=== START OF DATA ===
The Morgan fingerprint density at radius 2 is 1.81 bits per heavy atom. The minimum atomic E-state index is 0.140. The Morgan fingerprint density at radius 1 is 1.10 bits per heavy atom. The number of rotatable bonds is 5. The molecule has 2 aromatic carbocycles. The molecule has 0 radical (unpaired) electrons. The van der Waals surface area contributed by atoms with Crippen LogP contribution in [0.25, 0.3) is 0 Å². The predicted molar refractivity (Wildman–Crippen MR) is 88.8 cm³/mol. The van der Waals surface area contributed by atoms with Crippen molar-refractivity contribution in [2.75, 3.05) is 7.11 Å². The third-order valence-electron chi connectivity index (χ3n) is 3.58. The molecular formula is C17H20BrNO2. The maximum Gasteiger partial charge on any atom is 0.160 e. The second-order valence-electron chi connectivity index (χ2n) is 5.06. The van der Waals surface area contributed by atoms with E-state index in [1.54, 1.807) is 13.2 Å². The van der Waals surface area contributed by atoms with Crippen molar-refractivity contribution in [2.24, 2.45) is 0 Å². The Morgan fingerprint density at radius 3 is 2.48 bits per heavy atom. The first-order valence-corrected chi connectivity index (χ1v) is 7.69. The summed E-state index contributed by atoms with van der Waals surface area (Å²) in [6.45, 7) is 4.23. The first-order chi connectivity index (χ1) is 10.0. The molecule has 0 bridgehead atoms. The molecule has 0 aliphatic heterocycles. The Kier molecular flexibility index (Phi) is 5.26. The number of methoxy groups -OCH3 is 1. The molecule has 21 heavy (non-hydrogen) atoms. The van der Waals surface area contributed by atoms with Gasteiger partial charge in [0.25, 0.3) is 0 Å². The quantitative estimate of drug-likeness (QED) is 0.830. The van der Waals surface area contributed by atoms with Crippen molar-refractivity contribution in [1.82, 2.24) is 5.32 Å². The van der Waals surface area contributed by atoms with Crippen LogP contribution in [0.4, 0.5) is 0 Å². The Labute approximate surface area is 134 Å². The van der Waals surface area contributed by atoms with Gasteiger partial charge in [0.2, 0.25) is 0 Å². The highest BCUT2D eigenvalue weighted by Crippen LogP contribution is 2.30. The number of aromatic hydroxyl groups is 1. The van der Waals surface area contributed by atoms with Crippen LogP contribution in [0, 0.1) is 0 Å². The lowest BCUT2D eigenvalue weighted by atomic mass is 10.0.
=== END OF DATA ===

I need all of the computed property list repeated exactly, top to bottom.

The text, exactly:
The Morgan fingerprint density at radius 2 is 1.81 bits per heavy atom. The minimum atomic E-state index is 0.140. The Morgan fingerprint density at radius 1 is 1.10 bits per heavy atom. The number of rotatable bonds is 5. The molecule has 2 aromatic carbocycles. The molecule has 0 radical (unpaired) electrons. The van der Waals surface area contributed by atoms with Crippen LogP contribution in [0.25, 0.3) is 0 Å². The predicted molar refractivity (Wildman–Crippen MR) is 88.8 cm³/mol. The van der Waals surface area contributed by atoms with Crippen molar-refractivity contribution in [2.75, 3.05) is 7.11 Å². The third-order valence-electron chi connectivity index (χ3n) is 3.58. The molecular formula is C17H20BrNO2. The maximum Gasteiger partial charge on any atom is 0.160 e. The second-order valence-electron chi connectivity index (χ2n) is 5.06. The van der Waals surface area contributed by atoms with E-state index in [1.54, 1.807) is 13.2 Å². The van der Waals surface area contributed by atoms with Crippen molar-refractivity contribution in [2.24, 2.45) is 0 Å². The Morgan fingerprint density at radius 3 is 2.48 bits per heavy atom. The first-order valence-corrected chi connectivity index (χ1v) is 7.69. The summed E-state index contributed by atoms with van der Waals surface area (Å²) in [6.45, 7) is 4.23. The first-order chi connectivity index (χ1) is 10.0. The molecule has 0 bridgehead atoms. The molecule has 0 aliphatic heterocycles. The Kier molecular flexibility index (Phi) is 5.26. The number of methoxy groups -OCH3 is 1. The molecule has 21 heavy (non-hydrogen) atoms. The van der Waals surface area contributed by atoms with Gasteiger partial charge in [0.25, 0.3) is 0 Å². The quantitative estimate of drug-likeness (QED) is 0.830. The van der Waals surface area contributed by atoms with Crippen molar-refractivity contribution in [1.82, 2.24) is 5.32 Å². The van der Waals surface area contributed by atoms with Crippen LogP contribution in [0.4, 0.5) is 0 Å². The Labute approximate surface area is 134 Å². The van der Waals surface area contributed by atoms with Gasteiger partial charge in [0.2, 0.25) is 0 Å². The highest BCUT2D eigenvalue weighted by Crippen LogP contribution is 2.30. The number of aromatic hydroxyl groups is 1. The van der Waals surface area contributed by atoms with Crippen LogP contribution in [0, 0.1) is 0 Å². The lowest BCUT2D eigenvalue weighted by atomic mass is 10.0.